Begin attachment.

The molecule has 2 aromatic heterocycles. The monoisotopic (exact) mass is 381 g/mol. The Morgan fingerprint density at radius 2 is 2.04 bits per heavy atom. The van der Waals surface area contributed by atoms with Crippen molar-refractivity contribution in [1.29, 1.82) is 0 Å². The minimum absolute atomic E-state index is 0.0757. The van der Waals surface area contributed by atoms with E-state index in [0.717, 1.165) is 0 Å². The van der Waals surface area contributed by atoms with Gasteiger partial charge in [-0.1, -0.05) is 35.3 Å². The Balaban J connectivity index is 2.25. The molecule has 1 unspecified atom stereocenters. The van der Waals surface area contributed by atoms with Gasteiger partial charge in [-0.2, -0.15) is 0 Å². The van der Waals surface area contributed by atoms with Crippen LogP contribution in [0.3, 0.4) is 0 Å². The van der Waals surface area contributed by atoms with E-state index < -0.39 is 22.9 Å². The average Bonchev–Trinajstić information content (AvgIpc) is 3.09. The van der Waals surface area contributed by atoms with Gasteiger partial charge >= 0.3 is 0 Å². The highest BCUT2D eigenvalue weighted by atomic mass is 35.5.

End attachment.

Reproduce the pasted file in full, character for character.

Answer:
The molecule has 2 aromatic heterocycles. The monoisotopic (exact) mass is 381 g/mol. The Morgan fingerprint density at radius 2 is 2.04 bits per heavy atom. The van der Waals surface area contributed by atoms with Crippen molar-refractivity contribution in [1.29, 1.82) is 0 Å². The minimum absolute atomic E-state index is 0.0757. The van der Waals surface area contributed by atoms with E-state index in [0.717, 1.165) is 0 Å². The van der Waals surface area contributed by atoms with Gasteiger partial charge in [-0.1, -0.05) is 35.3 Å². The Balaban J connectivity index is 2.25. The molecule has 1 unspecified atom stereocenters. The van der Waals surface area contributed by atoms with Gasteiger partial charge in [-0.2, -0.15) is 0 Å². The van der Waals surface area contributed by atoms with Crippen LogP contribution in [0.3, 0.4) is 0 Å². The van der Waals surface area contributed by atoms with E-state index < -0.39 is 22.9 Å². The average Bonchev–Trinajstić information content (AvgIpc) is 3.09. The van der Waals surface area contributed by atoms with Gasteiger partial charge >= 0.3 is 0 Å². The highest BCUT2D eigenvalue weighted by atomic mass is 35.5.